For many children, this is one of many every-day scenes where parents take control physically, or deliver consequences as though the child actually had bad intentions. Too many moments like that to remember, and maybe kids get used to it, or change their behavior, or harden their hearts. But our son won’t let us get away with the parenting we ourselves were raised with.

From reading Alfie Kohn (Unconditional Parenting), to Naomi Aldort (Raising Our Children, Raising Ourselves), I have had to look at my parental underbelly and see what was there. I realized that I learned, somewhere along the way, to live in my head, and to keep my emotions well in check. Not because I don’t feel them; just the opposite. But I have learned a self-protective way of being in the world. That emotional style impacts how I parent Micah.

The last year, Micah has been intensely, loudly sad and scared over many things—monster play at preschool, our two cats getting out of the house and disappearing for a day, moving from a house he loved, and seeing a deer carcass in the forest near the new house—to name but a few. My son has expressed deep and terrifying emotions—guttural cries, copious tears and much anxiety in the aftermath.

Around the time all these crises began, I read The Whole Brain Child, by Siegel and Bryson, which helped me see how I needed to change my response to Micah’s emotional storms. I realized that I retreat to my rational left brain when overwhelmed. I needed to re-engage the right brain, where my emotions are formed, in order to truly connect with and calm my son when he was distressed. My too-calm voice when he was upset did not match the measure of my love and commitment to Micah’s well-being.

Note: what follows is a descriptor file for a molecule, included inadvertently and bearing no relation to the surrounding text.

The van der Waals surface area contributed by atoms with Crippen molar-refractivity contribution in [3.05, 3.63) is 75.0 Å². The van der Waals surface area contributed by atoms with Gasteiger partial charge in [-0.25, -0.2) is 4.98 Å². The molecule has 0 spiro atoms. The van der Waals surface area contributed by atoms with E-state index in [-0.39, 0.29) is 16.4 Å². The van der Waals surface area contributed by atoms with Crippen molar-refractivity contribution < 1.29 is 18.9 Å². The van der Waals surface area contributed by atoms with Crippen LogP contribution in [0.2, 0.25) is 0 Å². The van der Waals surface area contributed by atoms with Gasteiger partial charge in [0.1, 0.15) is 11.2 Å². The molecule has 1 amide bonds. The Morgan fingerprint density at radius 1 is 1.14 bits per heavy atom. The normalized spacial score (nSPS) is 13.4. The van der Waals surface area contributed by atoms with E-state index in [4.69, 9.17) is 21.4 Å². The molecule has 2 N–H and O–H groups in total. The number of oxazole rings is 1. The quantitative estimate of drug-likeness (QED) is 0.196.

So I have gone to work on my brain in those moments that frighten us. I have looked carefully at Micah’s tear-stained face and tried to remember feeling that tenor of sadness, fear and vulnerability that only a child can feel. I have felt that upset, too; we all have. And somehow that memory trace from my own childhood has been just enough to kick-start true feelings of empathy that Micah can lean on in his most scary moments. When I empathize with my words, my feelings match now.

The other day, I read this cool verse from the Bible, and thought of Micah not being quite satisfied with our responses to his love at night: “He will exult over you with singing, as on the day of a festival” (Zeph. 3). God will karaoke and have a party over you. Just as Micah needs my true empathy, so he needs that kind of delight, exultation, rejoicing over who he is.

In my “I love you”s and “luv you buv you”s, he wants to hear in my voice tone the height and depth of my emotions. What Micah demands is divine love. That’s what he knows he deserves. And as I tap into both divine rejoicing and my right brain, he will know for sure that he is loved.

Making the World a Safer Place to Be A Boy (Or, Raising an Egalitarian Son, Part 2)

Three years ago, I wrote an essay called “Raising an Egalitarian Son” (published in Mutuality Magazine). Our process for doing that was straightforward: don’t use sexist language; don’t push gender-based activities; and don’t watch TV. When one day my then 3 year old son announced, “God is a woman. You can see mama, but you can’t see God,” I knew we’d done something right.

Since then, life has gotten more complicated. My now 7 year old son’s landing process from angel to concrete has been painful. We still don’t watch TV, so being around media-saturated boys has jarred him. When Micah was in preschool, one boy was obsessed with playing monster, while other boys brought heinous-looking action figures to school for show and tell. One 5 year old kid often wore a shirt with a man with a sneer and a huge fist coming out toward the rest of us. Preschool teachers acted like this was normal.